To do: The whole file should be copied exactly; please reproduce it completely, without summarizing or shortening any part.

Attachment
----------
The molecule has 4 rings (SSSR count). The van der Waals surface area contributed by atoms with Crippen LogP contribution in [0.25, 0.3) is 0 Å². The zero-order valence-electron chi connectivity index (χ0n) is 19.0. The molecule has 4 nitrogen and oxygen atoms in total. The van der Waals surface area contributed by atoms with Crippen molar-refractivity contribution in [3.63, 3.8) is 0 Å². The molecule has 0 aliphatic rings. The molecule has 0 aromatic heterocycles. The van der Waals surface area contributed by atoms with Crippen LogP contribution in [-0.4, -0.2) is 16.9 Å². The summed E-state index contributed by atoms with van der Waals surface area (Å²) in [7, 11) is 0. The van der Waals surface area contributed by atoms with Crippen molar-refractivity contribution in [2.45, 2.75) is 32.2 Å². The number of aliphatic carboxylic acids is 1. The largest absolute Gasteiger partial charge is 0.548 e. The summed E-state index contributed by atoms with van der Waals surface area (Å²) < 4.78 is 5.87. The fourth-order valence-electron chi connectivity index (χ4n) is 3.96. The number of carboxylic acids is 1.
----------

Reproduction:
The molecule has 4 rings (SSSR count). The van der Waals surface area contributed by atoms with Crippen LogP contribution in [0.25, 0.3) is 0 Å². The zero-order valence-electron chi connectivity index (χ0n) is 19.0. The molecule has 4 nitrogen and oxygen atoms in total. The van der Waals surface area contributed by atoms with Crippen molar-refractivity contribution in [3.63, 3.8) is 0 Å². The molecule has 0 aliphatic rings. The molecule has 0 aromatic heterocycles. The van der Waals surface area contributed by atoms with Crippen LogP contribution in [-0.4, -0.2) is 16.9 Å². The summed E-state index contributed by atoms with van der Waals surface area (Å²) in [7, 11) is 0. The van der Waals surface area contributed by atoms with Crippen molar-refractivity contribution in [2.45, 2.75) is 32.2 Å². The number of aliphatic carboxylic acids is 1. The largest absolute Gasteiger partial charge is 0.548 e. The summed E-state index contributed by atoms with van der Waals surface area (Å²) < 4.78 is 5.87. The fourth-order valence-electron chi connectivity index (χ4n) is 3.96. The number of carboxylic acids is 1.